Words Are Deadly, So Why Does The Flame Alphabet Use So Damn Many?
Ben Marcus has been hailed as “the most maniacally gifted writer of our generation,” and in his latest novel, The Flame Alphabet (publication date: January 20, 2012), he introduces a brilliant premise—words kill. Marcus does not mean in “the loose lips sink ships” sense of killing, but in a literal sense. In his dystopian scenario, the words of children (at first, only Jewish children) descend upon adults causing physical pain, illness, and eventually death.
When authorities finally pinpoint the cause of the mysterious plague, children are quarantined by means of abandonment. Instead of collecting the children and removing them from their homes, the children are left in possession of their homes and neighborhoods and the adults are removed. For a child, this might sound like a utopian situation, but the story is not told from a child’s viewpoint.
The protagonist of The Flame Alphabet is the narrator, a father who has been infected and is woefully inept at finding a cure, understanding his wife, and disciplining his 14-year-old daughter Esther (who required some serious parenting before the plague struck). Eventually, all language—oral, written, signed—becomes lethal to adults, and communication is impossible.
The Flame Alphabet is relentlessly dark, cynical, and misanthropic. Halfway through the book, I hated the father for his impotence, tediousness, lack of imagination, insensitivity, and stupidity. What’s worse, he seems to recognize these flaws and hates himself as well. His wife, Claire, is the most sympathetic character and he treats her as if she were dull, weak, and inferior—despite the fact that he admits several times that she is his superior. The child Esther is totally unlikable, and as other characters wandered onto its pages, I hated them, too.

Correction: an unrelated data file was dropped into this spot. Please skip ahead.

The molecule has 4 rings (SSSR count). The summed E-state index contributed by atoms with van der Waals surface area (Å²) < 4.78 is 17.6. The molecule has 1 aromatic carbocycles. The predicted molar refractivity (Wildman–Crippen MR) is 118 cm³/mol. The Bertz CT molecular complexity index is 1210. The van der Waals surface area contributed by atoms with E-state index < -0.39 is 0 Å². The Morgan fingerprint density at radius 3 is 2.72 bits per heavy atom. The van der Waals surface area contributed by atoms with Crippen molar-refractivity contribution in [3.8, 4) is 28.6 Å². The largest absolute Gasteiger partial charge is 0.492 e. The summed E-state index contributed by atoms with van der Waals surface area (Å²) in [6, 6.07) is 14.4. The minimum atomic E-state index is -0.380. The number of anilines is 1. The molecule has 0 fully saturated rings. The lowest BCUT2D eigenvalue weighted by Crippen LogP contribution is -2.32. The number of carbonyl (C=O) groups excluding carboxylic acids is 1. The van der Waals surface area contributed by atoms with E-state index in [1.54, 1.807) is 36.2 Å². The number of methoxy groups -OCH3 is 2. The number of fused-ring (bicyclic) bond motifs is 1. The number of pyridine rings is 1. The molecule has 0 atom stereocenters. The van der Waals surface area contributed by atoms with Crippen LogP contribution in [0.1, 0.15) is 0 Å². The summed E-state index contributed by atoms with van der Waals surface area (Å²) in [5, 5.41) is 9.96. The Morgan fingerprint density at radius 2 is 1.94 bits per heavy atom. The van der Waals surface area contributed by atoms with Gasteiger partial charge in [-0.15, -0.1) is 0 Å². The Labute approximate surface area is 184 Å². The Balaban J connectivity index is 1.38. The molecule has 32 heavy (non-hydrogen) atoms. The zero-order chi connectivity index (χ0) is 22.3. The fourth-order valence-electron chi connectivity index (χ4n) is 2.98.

If language was toxic, most of The Flame Alphabet’s readers would be gasping for breath by the end of the first chapter. It seems as if Marcus is experimenting on his audience, seeing how many words it will take before they exhibit symptoms. He is inordinately fond of describing things as “oily” or “greasy” and comparing textures to hair. The book is repetitive and inconsistent; if there are numerous ways to express a thought, Marcus uses them all, but then thoroughly neglects to develop ideas that beg for expansion and ignores concepts that seemingly require exploration.
Marcus’ contemptuous examination of religion, families, relationships, and nearly everything else that exists makes The Flame Alphabet a difficult and unpleasant read. It is available as hardcover and electronic books.